But Mama Churi is finding that unpredictable rain patterns are threatening her income and her way of life. Temperatures and rainfall patterns have become increasingly erratic in Tanzania, and for farmers who depend on a reliable rainy season to know when to plant, this has huge implications for their ability to feed their families and earn a steady living. Continue reading

How Cloud Forests Support Global Energy Security

The theme of this year’s World Water Week (kicking off this Sunday in Stockholm) is “energy and water,” an acknowledgement of the critical yet complex relationship between these two forces.  A version of this post was originally published on CGIAR’s Agriculture and Ecosystems Blog.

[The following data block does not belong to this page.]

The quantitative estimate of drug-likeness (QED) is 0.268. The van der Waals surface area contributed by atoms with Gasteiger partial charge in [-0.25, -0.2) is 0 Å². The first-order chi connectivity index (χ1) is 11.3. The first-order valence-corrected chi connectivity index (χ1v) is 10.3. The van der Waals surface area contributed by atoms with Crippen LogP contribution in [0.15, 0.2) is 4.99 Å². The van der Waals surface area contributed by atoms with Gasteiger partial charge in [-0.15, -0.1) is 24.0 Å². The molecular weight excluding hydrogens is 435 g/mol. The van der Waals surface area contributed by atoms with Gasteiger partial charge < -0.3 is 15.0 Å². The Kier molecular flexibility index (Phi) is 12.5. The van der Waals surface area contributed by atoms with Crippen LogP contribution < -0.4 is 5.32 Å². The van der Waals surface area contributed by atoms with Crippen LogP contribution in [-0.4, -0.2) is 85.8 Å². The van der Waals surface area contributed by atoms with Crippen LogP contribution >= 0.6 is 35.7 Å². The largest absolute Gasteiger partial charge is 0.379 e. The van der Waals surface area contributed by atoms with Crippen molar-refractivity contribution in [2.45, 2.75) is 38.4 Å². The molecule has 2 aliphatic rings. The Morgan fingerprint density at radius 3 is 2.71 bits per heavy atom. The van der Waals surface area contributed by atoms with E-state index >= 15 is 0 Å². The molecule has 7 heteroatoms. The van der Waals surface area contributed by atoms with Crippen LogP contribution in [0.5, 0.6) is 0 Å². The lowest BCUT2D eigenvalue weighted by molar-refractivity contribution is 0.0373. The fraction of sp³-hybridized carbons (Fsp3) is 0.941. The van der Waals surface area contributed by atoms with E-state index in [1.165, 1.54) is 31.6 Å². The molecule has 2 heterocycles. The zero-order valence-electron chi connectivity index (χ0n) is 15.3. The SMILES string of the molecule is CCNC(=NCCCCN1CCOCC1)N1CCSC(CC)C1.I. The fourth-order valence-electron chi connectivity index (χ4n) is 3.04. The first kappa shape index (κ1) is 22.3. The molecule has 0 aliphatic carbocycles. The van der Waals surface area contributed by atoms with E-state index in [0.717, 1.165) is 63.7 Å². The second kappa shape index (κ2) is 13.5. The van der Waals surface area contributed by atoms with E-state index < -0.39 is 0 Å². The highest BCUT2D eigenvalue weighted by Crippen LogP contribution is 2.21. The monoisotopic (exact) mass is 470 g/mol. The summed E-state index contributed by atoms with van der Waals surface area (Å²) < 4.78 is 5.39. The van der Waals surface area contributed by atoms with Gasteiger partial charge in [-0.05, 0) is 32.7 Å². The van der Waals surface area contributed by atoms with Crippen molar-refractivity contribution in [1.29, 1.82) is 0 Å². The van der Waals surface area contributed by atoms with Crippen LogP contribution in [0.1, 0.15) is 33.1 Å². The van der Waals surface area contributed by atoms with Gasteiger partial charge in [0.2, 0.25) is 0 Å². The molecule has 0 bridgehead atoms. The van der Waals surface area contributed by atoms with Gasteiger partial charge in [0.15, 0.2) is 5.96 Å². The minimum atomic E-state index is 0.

Cloud forest in Haiti. (© Robin Moore)

Cloud forest in Haiti. Tropical cloud forests act like a sponge, filtering water, regulating flow to rivers and reducing sedimentation — important services that can prolong the life of dams. (© Robin Moore)

Who would have thought that restoring cloud forests could help keep the lights on during periods of water scarcity and electricity rationing? This news may seem surprising — but as one of the scientists behind this research, I can tell you that it’s quite encouraging.

Electricity rationing has been a special concern lately for tropical countries like Brazil, which depend heavily on hydropower. This year, the risk of electricity shortages in the country tops 20%, well above the 5% the Brazilian government deems acceptable.